# Fieller's Theorem Degrees of Freedom

In a previous question I was trying to figure out how to compute the confidence interval of a ratio. Having come to the conclusion that the correct way to do this is Fieller's Theorem, I realize I'm very unsure about my interpretation of the degrees of freedom.

I'm trying to compute confidence intervals for a speedup -- computed as a ratio:

$$\frac{\text{time mean}_{\text{1 thread}}}{\text{time mean}_{n \text{ threads}}}$$

Each thread count has $k$ samples.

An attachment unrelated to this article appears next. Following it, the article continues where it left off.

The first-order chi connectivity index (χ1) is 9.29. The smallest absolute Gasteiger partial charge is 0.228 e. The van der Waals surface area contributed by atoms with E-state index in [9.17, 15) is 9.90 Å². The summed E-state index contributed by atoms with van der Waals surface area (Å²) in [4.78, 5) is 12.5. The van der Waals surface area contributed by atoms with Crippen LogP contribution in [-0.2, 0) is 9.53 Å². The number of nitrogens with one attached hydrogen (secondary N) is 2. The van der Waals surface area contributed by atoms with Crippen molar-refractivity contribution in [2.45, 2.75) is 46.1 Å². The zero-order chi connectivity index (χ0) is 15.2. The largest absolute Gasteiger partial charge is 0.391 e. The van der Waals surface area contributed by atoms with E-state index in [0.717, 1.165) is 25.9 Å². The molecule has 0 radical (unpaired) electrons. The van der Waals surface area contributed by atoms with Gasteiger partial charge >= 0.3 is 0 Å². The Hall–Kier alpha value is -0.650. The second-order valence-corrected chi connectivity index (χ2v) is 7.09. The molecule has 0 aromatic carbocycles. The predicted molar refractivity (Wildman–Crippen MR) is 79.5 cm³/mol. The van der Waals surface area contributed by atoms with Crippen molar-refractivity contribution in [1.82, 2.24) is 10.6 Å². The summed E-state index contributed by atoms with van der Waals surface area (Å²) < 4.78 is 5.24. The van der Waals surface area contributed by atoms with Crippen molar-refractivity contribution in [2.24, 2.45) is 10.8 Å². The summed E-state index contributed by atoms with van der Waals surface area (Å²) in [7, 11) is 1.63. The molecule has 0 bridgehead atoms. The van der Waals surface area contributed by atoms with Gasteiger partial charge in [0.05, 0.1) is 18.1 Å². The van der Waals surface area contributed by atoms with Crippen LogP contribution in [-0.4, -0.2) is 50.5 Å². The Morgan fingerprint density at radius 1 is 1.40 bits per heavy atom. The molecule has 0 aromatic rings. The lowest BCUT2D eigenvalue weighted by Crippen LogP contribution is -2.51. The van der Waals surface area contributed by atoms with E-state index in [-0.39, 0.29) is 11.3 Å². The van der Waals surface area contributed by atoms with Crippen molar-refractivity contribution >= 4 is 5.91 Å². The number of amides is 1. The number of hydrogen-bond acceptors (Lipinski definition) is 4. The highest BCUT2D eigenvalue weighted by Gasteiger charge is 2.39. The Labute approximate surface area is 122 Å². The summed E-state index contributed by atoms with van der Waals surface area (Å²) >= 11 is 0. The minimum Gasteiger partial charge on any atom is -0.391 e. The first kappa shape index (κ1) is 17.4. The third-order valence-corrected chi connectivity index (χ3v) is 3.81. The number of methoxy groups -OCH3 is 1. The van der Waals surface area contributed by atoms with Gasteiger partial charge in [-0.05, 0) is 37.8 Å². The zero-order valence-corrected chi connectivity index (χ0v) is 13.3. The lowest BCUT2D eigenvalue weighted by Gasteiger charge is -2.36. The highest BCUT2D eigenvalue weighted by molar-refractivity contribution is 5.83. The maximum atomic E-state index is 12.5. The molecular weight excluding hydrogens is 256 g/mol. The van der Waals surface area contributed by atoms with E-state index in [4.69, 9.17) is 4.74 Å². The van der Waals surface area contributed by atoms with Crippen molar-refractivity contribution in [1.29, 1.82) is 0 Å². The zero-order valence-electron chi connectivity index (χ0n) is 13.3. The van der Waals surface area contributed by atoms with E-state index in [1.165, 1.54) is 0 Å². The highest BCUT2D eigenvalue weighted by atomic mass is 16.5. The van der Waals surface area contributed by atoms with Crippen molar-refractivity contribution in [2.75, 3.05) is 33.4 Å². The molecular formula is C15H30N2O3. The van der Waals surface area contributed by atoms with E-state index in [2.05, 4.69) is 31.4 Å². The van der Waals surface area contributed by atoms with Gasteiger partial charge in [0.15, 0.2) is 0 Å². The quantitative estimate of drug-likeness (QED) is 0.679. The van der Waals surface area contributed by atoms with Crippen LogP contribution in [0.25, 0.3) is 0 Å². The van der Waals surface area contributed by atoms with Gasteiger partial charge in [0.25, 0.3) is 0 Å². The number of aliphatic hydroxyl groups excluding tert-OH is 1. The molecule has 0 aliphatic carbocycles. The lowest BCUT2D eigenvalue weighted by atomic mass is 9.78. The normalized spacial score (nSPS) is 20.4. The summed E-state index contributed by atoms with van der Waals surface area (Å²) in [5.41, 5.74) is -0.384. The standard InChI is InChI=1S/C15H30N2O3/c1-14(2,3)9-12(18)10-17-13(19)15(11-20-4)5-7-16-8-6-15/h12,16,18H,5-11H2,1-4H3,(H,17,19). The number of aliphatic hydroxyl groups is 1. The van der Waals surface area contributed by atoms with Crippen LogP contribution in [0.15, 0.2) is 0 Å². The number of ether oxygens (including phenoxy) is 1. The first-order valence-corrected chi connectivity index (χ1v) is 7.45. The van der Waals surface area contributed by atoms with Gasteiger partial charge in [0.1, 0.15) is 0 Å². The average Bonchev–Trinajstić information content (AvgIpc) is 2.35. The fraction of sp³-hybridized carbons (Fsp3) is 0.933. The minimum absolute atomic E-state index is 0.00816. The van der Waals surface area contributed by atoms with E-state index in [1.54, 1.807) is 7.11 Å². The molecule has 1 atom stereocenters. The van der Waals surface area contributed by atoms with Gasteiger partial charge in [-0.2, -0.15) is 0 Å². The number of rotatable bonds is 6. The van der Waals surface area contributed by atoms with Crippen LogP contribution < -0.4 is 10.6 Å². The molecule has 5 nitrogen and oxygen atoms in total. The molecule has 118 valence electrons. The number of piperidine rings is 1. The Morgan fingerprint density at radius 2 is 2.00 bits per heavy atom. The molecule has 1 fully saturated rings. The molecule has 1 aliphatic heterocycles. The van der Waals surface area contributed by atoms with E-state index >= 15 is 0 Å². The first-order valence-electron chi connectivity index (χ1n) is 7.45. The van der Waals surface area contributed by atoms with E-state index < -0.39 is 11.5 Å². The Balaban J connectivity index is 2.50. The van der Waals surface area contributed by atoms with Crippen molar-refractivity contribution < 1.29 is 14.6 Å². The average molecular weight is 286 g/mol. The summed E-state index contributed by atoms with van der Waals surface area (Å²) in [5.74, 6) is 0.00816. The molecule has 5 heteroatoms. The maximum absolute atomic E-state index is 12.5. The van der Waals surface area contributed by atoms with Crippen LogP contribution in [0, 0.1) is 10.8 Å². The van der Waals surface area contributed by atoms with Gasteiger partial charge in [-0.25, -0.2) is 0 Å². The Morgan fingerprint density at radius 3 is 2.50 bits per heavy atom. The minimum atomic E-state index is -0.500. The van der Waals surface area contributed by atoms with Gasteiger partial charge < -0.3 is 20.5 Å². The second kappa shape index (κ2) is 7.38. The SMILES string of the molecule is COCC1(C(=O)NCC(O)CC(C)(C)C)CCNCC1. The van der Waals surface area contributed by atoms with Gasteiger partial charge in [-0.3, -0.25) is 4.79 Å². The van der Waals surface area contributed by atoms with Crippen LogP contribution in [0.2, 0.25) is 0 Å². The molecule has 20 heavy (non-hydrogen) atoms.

I want to say I need 1 degree of freedom here... but I also have been known to be wrong in these things before...

• Online documentation indicates the degrees of freedom will be $a+b-2,$ where $a$ is sample size of numerator and $b$ is sample size of denominator. Why do you think it should be 1 degree of freedom? – soakley Aug 23 '13 at 20:20
• A day later, I now... don't really recall. :S I grabbed my stats book and agree that $a + b - 2$ is reasonable (though, it doesn't have Fieller's Theorem). – Matthew G. Aug 23 '13 at 21:44